cucumisin (S08.092)
1
20
 
prolyl oligopeptidase (S09.001)
14
22
 
signal peptidase I (S26.001)
291
291
 
thylakoidal processing peptidase (S26.008)
49
50
 
signalase (animal) 21 kDa component (S26.010)
359
359

 

Detailed explanation of individual fields of the input form will be given below. Some fields contain default values.

 

Detailed explanations

Input sequence

Please input and submit the substrate sequence(s) in the FASTA format. Due to the computational capability, PROSPERous can accept a maximum number of 100 substrate sequences once a time.

 

An example of two substrate sequences in the FASTA format are shown below:

>P55957
MDCEVNNGSSLRDECITNLLVFGFLQSCSDNSFRRELDALGHELPVLAPQWEGYDELQTDGNRSSHSRLGRIEADSESQEDIIRNIARHLAQVGDSMDRSIPPGLVNGLALQLRNTSRSEEDRNRDLATALEQLLQAYPRDMEKEKTMLVLALLLAKKVASHTPSLLRDVFHTTVNFINQNLRTYVRSLARNGMD
>O75496
MNPSMKQKQEEIKENIKNSSVPRRTLKMIQPSASGSLVGRENELSAGLSKRKHRNDHLTSTTSSPGVIVPESSENKNLGGVTQESFDLMIKENPSSQYWKEVAEKRRKALYEALKENEKLHKEIEQKDNEIARLKKENKELAEVAEHVQYMAELIERLNGEPLDNFESLDNQEFDSEEETVEDSLVEDSEIGTCAEGTVSSSTDAKPCI

 

In cases where users have a significant number of substrate sequences to predict, we recommend that you use the following sourcecode to automatically submit these sequences to PROSPERous server, instead of manual submission, which is particularly a more efficient way for large-scale prediction of cleavage sites.

Use the following commands like to automatically submit large number of sequences to PROSPERous:

 

 

Select protease

Please select one of the proteases from the drop-down meau in order to submit your query sequence. PROSPERous can predict up to

 

 

The following are the advanced options with default values pre-specified.

Select cleavage site P4-Pn':

Users Select cleavage site P4-Pn':

 

 

Cleavage site scoring functions:

Selection of appropriate scoring function is critical for determining the prediction performance of a prediction tool. PROSPERous uses a number of different scoring functions, including Nearest Neighbor Similarity (NNS), Amino Acid Frequency (AFF), WebLogo-based Sequence conservation (WLS), BLOSUM62 Substitution Index (BSI), and the combination of two scoring methods, such as AAF+NNS, WLS+BSI and NNS+WLS. We will briefly describe these scoring functions in the following section.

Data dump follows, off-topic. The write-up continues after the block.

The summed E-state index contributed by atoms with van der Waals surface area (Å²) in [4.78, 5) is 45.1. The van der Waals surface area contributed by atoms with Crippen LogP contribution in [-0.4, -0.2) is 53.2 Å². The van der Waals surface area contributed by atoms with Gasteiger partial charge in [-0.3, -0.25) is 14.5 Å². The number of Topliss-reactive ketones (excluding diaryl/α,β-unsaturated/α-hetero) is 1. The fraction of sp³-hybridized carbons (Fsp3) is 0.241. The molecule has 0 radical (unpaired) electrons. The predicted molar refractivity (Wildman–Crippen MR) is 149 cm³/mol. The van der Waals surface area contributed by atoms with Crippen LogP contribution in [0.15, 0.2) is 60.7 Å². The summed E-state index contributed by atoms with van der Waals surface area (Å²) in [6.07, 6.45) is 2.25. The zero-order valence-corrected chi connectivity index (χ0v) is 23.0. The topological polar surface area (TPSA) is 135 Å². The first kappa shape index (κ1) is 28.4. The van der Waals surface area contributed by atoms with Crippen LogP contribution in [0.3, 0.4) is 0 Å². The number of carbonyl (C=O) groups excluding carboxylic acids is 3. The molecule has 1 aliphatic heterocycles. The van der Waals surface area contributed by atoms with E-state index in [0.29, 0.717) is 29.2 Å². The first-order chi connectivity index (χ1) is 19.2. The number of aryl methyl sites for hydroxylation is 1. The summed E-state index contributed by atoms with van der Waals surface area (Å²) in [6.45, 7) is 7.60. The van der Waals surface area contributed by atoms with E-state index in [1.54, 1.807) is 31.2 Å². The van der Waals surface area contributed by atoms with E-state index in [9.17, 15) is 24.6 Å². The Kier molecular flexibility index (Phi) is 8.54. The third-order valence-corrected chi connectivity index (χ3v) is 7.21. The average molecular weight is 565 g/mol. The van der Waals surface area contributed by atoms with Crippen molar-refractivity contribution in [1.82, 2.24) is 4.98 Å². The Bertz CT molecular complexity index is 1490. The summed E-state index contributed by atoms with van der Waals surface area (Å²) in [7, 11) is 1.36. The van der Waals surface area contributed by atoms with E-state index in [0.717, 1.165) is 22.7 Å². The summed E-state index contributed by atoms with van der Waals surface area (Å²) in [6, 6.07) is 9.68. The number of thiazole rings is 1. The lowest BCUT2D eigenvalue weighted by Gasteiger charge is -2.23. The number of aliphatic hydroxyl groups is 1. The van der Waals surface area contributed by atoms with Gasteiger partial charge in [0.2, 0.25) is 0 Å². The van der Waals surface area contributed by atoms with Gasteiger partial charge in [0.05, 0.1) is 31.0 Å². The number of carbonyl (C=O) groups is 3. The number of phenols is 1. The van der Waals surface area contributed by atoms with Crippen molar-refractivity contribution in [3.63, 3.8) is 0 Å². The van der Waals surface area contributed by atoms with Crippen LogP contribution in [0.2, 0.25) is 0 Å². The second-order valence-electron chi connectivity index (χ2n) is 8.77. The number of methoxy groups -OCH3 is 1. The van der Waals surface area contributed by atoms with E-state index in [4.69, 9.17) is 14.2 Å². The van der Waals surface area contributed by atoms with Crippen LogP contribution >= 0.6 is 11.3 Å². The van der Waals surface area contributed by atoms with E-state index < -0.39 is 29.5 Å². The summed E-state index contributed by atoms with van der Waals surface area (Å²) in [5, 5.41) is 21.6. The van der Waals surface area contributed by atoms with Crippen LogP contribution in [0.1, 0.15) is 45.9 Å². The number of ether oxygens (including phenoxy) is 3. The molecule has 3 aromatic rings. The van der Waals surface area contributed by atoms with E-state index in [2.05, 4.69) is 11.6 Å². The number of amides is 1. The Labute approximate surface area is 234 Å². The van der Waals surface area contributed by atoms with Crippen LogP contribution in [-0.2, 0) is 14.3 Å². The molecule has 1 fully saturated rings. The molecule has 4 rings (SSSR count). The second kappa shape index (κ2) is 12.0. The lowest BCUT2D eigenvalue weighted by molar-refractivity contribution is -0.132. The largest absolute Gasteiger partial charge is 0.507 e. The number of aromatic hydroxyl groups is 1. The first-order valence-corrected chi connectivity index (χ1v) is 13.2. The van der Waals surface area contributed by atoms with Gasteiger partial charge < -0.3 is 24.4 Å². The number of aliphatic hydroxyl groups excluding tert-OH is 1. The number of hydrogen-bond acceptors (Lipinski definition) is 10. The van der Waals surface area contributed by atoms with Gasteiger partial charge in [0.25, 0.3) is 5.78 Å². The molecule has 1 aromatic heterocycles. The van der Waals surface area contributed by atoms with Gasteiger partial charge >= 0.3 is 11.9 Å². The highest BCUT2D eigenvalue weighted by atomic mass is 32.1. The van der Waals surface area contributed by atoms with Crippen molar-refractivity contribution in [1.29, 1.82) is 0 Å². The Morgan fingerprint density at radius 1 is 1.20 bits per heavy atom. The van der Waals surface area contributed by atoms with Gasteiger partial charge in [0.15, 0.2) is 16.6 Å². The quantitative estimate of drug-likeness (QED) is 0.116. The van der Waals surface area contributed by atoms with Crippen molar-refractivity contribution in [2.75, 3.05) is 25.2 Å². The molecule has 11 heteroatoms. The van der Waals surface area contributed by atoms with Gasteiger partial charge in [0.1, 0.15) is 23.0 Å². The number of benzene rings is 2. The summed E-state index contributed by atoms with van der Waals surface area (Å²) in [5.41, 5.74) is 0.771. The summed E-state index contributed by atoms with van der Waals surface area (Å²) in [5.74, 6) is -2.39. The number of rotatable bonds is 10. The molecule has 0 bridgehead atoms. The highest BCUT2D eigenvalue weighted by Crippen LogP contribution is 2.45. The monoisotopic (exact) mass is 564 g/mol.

Nearest Neighbor Similarity (NNS):

This function is used to evaluate the similarity between two peptide sequences A(m, n) and B (m, n), where m denotes the upstream (non-prime side) and n denotes the downstream (prime side) length centered on the potential cleavage site residue of interest.
In this study, we set up m=4 and n=1, 2, 3, and 4, i.e. P4-Pn' (where n=1, 2, 3, 4, indicating P4-P1', P4-P2', P4-P3' and P4-P4', respectively). Then the similarity between two peptides A(m, n) and B (m, n) is defined as:

S(A, B)=sum (Score (A[i], B[i])), where i runs from 1 to m+n and the Score (a, b) is the element value in the BLOSUM62 substitution matrix.

Given a putative P(m, n) peptide, it will be compared against all the known cleavage sites (considered as 'known neighbors') in the substrate dataset for a protease to calculate the substitution scores separately. Then the average of the substitution scores is calculated as the final prediction score for the given putative site.

Higher prediction scores indicate higher similarity between the two sites (predicted site and known cleavage site). As this similarity-based prediction score is averaged over all the known cleavage sites, we hence call this function "Nearest neighbor similarity" (NNS) function. Using this scoring funciton, we are able to predict potential cleavage sites.

 

Amino acid frequency (AAF):

This is one of the commonly used scoring method to predict the potential cleavage sites of a protease. Several previous tools use this scoring method, including PoPS (Boyd et al., 2005), CaSPredictor (Garay-Malpartida et al., 2005)and SitePrediction (Verspurten et al., 2009)

 

 

BLOSUM62 Substitution Index (BSI):

The idea of applying the BLOSUM62 Substitution Matrix to predict cleavage sites has been previously described in (et al., 2005).

References:

 

Combination of two or more scoring functions:

Combined scoring functions:

1. AAF+NNS:

2. WLS+BSI:

3. NNS+WLS:

PROSPERous has further combined individual scoring functions in order to make a more reliable and accurate prediction of cleavage sites. Three combinations were provided.

Prediction result analysis:

Analyze prediction scores
This is to analyze which predicted cleavage is more likely to be the putative cleavage site of the protease, determined by a given threshold.

Top 1, 3, 5, 10 and 20 ranking
Users can select to visualize the top 1, 3, 5, 10 and 20 ranking of the predicted cleavage sites, which will be displayed on the first result webpage.
 

Performance evaluation of various scoring functions:

Provide performance comparison table here.